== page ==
Doi Moi is the Southeast Asian offering from the chef at Estadio and Proof.

For those who remember the corner of 14th and Q streets NW better as a laundromat than Le Diplomate, the neighborhood looks a little different these days. From Logan Circle northward, restaurants on 14th Street are unwrapping the brown paper from their windows, revealing renovated interiors ready to serve an influx of new residents. It’s charming to see freshly glazed pop tarts through freshly glazed windows at Ted’s Bulletin’s second outpost. Of course, you can still find Ted’s famous homemade pop tarts at the restaurant’s original location on Barracks Row. And if the tables at the new Greek restaurant, Kapnos, are full (spoiler alert: they are), you can always eat chef Mike Isabella’s food at his Chinatown restaurant, Graffiato.

The same could be said of Ghibellina, a new take on Italian from the owners of Eastern Market favorite Acqua Al 2. Meanwhile, up on V Street, Diego was opened — and temporarily closed — by the brother-owners of Dupont Italian Kitchen. And the new pizza place, Etto, has three proprietors: two own Tenleytown’s 2Amys and one owns 14th Street’s Garden District.

This summer’s restaurant boom brought new and exciting concepts to 14th Street — almost exclusively from owners with successful ventures elsewhere in the District or around the country.

As a result, 14th Street is quickly becoming a microcosm of D.C.’s culinary identity, with founders of popular restaurants in other neighborhoods trying to put their mark on the corridor.

“Back in 2006 and 2007, [14th Street] didn’t have the ‘star power’ ” it has today, says Ben Harris, who ran 14th and You, a now-defunct blog about the neighborhood, from 2007 to 2011 before moving to Montgomery County, Md., with his wife. “It was people kind of striking out on their own. You had the Corks, you had the Saint-Exes and the Bar Pilars.”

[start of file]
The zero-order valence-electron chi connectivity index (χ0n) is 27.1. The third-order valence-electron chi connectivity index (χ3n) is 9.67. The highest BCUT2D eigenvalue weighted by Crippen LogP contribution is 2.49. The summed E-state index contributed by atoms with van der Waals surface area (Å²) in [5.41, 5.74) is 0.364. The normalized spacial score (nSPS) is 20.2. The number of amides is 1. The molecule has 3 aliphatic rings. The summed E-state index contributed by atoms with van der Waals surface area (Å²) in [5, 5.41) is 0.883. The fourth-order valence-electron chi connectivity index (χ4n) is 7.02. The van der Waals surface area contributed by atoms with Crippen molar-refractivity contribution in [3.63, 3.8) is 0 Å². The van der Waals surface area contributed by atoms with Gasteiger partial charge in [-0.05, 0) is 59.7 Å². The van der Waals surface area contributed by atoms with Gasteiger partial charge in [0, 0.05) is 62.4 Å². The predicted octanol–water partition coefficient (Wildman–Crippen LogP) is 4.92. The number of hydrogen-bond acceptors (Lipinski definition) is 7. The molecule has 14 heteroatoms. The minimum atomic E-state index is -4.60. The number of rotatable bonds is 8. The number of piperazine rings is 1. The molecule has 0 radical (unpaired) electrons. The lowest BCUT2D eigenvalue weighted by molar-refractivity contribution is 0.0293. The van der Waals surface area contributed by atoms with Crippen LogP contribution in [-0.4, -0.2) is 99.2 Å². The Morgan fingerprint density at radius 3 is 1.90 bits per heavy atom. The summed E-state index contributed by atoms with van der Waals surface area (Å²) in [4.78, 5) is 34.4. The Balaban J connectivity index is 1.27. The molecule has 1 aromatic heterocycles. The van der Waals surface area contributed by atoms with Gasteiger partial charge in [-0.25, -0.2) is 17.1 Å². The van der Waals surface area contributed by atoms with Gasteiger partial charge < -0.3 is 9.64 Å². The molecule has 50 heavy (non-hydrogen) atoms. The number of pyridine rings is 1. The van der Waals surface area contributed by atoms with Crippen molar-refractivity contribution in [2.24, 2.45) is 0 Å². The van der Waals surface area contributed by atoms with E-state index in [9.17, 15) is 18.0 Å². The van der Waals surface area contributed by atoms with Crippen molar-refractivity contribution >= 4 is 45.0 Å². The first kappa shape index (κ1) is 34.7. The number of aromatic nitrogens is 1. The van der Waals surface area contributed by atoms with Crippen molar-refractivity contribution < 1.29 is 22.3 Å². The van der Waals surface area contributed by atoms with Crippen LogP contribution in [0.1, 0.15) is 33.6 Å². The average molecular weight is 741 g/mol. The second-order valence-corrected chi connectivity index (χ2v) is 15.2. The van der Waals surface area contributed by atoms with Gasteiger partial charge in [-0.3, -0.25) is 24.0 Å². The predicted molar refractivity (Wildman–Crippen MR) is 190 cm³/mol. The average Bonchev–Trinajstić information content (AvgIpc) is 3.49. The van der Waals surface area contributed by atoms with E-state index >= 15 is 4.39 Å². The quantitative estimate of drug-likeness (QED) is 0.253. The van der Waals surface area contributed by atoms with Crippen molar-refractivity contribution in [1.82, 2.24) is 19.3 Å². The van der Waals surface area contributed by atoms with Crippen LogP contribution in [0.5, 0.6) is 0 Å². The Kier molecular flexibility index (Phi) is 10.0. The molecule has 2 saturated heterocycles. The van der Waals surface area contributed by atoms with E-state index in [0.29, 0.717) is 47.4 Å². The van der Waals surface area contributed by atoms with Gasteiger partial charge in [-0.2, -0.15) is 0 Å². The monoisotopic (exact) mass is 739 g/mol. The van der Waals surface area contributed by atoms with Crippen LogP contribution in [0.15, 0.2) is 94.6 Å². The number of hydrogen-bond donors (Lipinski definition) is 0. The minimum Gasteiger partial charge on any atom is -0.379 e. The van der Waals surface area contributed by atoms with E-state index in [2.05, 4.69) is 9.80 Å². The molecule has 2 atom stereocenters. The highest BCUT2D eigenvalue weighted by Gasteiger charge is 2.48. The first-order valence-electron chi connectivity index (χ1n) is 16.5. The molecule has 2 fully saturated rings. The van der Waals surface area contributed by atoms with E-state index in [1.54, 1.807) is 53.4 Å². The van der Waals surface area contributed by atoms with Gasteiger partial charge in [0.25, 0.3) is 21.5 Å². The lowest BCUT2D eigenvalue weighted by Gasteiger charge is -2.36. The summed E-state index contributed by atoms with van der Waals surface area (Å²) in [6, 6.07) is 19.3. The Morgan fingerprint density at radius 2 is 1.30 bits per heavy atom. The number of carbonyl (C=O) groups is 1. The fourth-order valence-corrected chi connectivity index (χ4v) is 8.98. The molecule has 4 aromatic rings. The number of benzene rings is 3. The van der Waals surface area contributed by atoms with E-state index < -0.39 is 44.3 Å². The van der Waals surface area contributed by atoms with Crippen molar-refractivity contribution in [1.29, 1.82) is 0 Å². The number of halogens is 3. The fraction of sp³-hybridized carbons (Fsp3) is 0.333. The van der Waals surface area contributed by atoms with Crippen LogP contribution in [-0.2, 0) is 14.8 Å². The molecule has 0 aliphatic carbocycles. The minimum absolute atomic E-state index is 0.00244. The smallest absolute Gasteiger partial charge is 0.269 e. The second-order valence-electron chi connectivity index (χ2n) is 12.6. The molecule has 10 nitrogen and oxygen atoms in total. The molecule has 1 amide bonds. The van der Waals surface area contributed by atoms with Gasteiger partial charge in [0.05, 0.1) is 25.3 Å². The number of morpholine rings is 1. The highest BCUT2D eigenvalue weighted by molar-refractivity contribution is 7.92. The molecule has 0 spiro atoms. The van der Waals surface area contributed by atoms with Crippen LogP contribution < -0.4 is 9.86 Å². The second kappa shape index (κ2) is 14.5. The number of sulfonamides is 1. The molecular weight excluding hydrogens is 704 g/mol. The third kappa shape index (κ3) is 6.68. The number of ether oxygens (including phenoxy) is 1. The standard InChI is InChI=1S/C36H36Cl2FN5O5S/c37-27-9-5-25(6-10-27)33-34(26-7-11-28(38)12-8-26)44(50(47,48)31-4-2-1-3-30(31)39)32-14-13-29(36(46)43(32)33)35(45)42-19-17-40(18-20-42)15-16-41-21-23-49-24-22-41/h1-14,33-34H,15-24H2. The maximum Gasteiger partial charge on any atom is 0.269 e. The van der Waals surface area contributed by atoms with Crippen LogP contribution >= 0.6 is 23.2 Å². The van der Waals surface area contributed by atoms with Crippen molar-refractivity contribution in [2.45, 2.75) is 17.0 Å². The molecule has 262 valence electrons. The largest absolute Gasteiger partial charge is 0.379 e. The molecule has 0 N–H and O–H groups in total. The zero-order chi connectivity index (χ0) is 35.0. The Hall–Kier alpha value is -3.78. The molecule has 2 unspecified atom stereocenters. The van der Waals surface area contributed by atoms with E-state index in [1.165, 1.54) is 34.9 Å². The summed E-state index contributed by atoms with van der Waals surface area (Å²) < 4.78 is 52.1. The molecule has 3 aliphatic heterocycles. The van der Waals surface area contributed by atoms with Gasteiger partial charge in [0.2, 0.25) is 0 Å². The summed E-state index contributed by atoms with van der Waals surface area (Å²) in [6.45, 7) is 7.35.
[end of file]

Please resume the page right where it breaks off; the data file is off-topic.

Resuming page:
Back then, 14th was a less-developed strip where intrepid restaurateurs could go into business for the first time.

Diane Gross and Khalid Pitts were first-timers when they opened the wine bar Cork in 2008. They raised money the old-fashioned way: by asking friends for donations and putting a second mortgage on their condo.

“What my wife and I did, you’re not going to be able to do that anymore,” Pitts says. “The cost of doing business here has dramatically increased.” Pitts estimates commercial rents in the area increased between 35 and 45 percent since 2007.

Those are rents would-be restaurateurs can’t afford by asking a few friends to pitch in. That means it’s become the playground of big-name restaurant groups, such as Starr Restaurants, which opened Le Diplomate, or concepts that have already proven successful, such as Matchbox and Ted’s Bulletin.

To Harriet Tregoning, director of the D.C. Office of Planning, the increase in rent costs is a matter of supply and demand. “Logan Circle has become the densest residential population in the city,” Tregoning says. “So it’s got more mouths, or more wallets per square mile, than any other part of the city.”

That demand for spots on 14th Street grew very quickly after a slew of condos and apartment buildings were planned for the area. “It happened so fast,” says Matchbox Food Group co-owner Ty Neal, who opened Matchbox on 14th Street in the spring and Ted’s Bulletin across the street in August. “Everyone we heard about was looking for a lease on 14th Street.”

It remains to be seen whether that influx of new restaurants makes 14th Street the most innovative culinary avenue in D.C., or a version of Epcot, where you can get a taste of everywhere else. “Fourteenth Street seems to be a place people want to have a stake in, and you’re not seeing quite so many new ventures,” Harris says. “Whether that’s coincidental or that’s the nature of how the neighborhood’s shaping up, I couldn’t say.”

Though he’s more closely associated with the restaurant scene on H Street NE, Toki Underground’s Erik Bruner-Yang spent his summer at Hanoi House on 14th and U streets, where he tested recipes for his forthcoming restaurant, Maketto.

“It’s expensive out here, you can’t dance around that,” says Bruner-Yang. “You have to have money.”

For Bruner-Yang, his residency was a chance to serve a new clientele. “People go out to eat for every meal like New Yorkers,” Bruner-Yang says of the 14th Street denizens. “They want a good breakfast, they want a good lunch and they want a good dinner.”

But when it opens for real, Maketto will be on H Street NE. “I couldn’t open it on 14th Street,” says Bruner-Yang, whose Toki Underground has won national acclaim. “Still.”